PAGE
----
Adding up the scribbles

I hadn’t written a word for weeks.  Granted, there were a few scribblings here and there: jottings on the back of a shopping list; scrawled phrases on a post-it; the odd page or two of disjointed notes.  Not real writing.  So I told myself, and I didn’t enjoy the telling.

Then I gathered them all together.  I began to type them up, expand them, string them together.

Um, I still haven’t finished.  The scribbles add up, you see.  They are the writing, quite as much as the hours spent at the desk.  Probably more so, because they aren’t punctuated by long periods of staring into space and reading other people’s words.

And although I’d already learnt that the scribbles add up to something bigger, I was fortunate enough to receive validation from elsewhere in the same week.  Mother’s Milk Books have awarded one of my pieces a Commended in their recent competition.  Cue much rejoicing!

I tell you this because it illustrates the point beautifully.  You see, I remember when I wrote the beginnings of that piece, and it wasn’t at my desk or even in the house.  I was tramping the fields in my wellies, watching the crows wheeling overhead and thinking about circles.  I’ve learnt to keep a tattered notebook and a pencil in my coat pocket on these walks, and I kept stopping and adding another phrase, another image.  What they were going to become I wasn’t sure, but I kept scribbling all the same.  (By the way, it’s always a pencil, never a pen.  Pencils don’t run out or leak in your pocket.)

And those images became a piece I was proud of, a piece that someone else enjoyed.  They were real writing, after all.

Yes, we need time to mould the jottings and the scribblings into their final form, but we can always be writing, wherever we are.  Mud optional.

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Digressions are beside the point

I’ll get to the point in a minute.  But first I have to digress.  (Is it a digression if you do it before you’ve started on the other subject?  A pre-digression maybe.  And what do you call a digression when you’re digressing from a digression?  Which might not have been a digression in the first place if you hadn’t started yet…)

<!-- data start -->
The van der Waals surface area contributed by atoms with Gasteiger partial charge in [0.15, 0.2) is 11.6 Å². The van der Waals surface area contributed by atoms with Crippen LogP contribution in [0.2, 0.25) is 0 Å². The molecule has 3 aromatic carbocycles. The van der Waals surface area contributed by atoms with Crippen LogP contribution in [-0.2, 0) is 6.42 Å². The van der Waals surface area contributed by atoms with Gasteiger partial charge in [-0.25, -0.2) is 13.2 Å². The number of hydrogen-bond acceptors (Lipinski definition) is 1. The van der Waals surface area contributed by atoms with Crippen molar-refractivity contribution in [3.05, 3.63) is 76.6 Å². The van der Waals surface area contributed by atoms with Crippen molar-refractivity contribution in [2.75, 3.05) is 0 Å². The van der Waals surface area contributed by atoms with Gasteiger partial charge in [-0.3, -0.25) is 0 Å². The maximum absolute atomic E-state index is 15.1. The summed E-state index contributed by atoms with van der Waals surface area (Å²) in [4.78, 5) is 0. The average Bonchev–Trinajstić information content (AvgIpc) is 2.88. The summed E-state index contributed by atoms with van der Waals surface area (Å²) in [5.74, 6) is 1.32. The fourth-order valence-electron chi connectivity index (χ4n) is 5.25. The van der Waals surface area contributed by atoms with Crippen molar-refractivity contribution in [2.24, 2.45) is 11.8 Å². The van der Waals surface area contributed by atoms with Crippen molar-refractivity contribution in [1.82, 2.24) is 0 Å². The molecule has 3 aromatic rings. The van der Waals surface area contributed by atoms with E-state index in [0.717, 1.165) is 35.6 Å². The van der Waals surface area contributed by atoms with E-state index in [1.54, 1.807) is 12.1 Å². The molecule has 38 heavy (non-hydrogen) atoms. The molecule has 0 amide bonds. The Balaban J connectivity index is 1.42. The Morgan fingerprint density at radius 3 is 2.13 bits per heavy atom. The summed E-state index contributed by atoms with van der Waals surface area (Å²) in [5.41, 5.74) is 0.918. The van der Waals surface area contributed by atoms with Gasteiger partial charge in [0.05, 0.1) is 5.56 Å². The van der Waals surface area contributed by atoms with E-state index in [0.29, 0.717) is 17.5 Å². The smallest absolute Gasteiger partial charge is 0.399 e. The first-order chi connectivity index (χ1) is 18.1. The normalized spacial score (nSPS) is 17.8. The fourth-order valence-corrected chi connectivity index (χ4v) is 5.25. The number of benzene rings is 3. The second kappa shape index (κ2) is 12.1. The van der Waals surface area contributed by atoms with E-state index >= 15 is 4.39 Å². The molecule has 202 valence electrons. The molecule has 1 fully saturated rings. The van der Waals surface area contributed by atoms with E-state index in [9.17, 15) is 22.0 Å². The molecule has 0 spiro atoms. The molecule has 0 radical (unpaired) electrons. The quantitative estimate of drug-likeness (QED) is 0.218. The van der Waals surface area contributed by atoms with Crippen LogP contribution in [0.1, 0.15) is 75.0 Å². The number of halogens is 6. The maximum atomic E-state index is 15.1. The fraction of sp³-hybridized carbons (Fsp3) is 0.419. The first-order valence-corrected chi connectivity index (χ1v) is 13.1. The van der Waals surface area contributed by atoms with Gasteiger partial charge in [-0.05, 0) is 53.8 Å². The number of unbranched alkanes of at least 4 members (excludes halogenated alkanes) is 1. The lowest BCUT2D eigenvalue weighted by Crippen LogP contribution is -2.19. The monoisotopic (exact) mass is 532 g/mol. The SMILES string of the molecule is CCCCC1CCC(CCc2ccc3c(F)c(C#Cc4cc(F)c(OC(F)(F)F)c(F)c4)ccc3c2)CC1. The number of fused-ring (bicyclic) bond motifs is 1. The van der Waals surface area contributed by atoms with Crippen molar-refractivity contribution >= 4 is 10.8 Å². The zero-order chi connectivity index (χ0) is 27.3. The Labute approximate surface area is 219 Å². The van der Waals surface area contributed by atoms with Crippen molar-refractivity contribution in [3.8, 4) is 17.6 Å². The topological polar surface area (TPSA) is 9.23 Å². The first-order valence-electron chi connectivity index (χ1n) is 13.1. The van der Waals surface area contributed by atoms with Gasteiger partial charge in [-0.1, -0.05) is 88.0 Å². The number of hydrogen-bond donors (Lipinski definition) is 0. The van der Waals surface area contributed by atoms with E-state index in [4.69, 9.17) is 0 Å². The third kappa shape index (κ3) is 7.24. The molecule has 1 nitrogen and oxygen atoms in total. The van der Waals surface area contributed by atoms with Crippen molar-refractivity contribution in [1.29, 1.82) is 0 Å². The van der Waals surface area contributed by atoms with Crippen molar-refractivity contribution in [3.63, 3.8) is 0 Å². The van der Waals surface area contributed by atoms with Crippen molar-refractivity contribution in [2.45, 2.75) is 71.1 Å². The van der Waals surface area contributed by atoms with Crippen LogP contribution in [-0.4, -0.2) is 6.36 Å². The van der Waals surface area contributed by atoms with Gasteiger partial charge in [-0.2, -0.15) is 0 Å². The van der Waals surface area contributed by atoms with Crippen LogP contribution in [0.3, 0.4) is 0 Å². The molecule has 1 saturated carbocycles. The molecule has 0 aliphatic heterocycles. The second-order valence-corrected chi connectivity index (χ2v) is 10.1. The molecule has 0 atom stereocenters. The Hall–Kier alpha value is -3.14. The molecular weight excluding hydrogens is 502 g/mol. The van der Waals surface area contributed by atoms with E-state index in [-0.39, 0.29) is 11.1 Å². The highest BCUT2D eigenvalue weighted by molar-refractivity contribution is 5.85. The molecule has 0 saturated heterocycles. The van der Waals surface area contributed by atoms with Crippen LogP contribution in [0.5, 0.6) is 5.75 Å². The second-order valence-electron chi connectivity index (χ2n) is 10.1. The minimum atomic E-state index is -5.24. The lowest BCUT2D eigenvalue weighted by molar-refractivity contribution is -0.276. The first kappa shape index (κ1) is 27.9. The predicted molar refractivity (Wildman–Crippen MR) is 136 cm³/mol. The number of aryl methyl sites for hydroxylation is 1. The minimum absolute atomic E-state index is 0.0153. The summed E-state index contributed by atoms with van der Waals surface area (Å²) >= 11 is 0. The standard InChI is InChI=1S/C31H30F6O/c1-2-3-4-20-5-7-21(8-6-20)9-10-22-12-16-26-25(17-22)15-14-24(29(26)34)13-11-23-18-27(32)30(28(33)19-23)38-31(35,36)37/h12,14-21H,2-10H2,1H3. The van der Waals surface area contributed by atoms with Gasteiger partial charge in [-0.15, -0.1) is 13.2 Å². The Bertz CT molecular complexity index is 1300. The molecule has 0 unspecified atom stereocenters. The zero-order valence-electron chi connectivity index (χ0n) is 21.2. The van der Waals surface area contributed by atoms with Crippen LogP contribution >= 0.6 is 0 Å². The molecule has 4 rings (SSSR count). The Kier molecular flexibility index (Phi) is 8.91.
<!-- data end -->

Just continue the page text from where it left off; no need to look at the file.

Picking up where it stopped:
Ahem.

I had a pile of post-its which then became a neat list of subjects for blog posts.  I have another neat list of chapter headings and subjects for other projects.  A kind of collection of inspirations.  Every time I come to a point where I need to decide on the next writing direction, I look at my lists.

Then, ninety-nine times out of a hundred, I go and write something entirely different.

It’s like cooking.  I look in the recipe books for dinner inspiration.  For hours sometimes.  Then I either make one of my tried-and-tested fall-back meals, or something which is kind of loosely based on a recipe I’ve read, but made with an entirely different set of ingredients using an entirely different method.

Is it that inspiration that isn’t used immediately goes stale?  Or is it that most of the ideas which seem good ones in the moment actually turn out to be a bit rubbish on closer inspection?  Do I not keep detailed enough notes of what the inspiration actually was?  Should I just bite the bullet and start writing about the subject to see if I can breathe life back into it?  Am I just undisciplined?

I’d be interested in your answers to any of those questions that takes your fancy, but, in my case, I think my inability to use my notes is often related to the old writing chestnut, “show, don’t tell.”

When I consciously think about what I want to write about, I seem to go into “telling” mode.  I want to give a message about something, share some kind of insight – basically, tell the reader something.  And that’s what my notes often are: summaries of the message.  But writing only comes alive for me when I have a story to tell.  So, when I look at my notes all I get is a dry lesson.  No wonder I wander off topic and tell you today’s pressing story instead. Perhaps I need to start writing my notes as mini-stories.

This was going to be a post about digital books versus paper ones.  I’ve been going to write it for ages – mostly because I once said I would.  But I’ll save it until there’s a story to tell about it.  Today, all I can offer you is one long digression.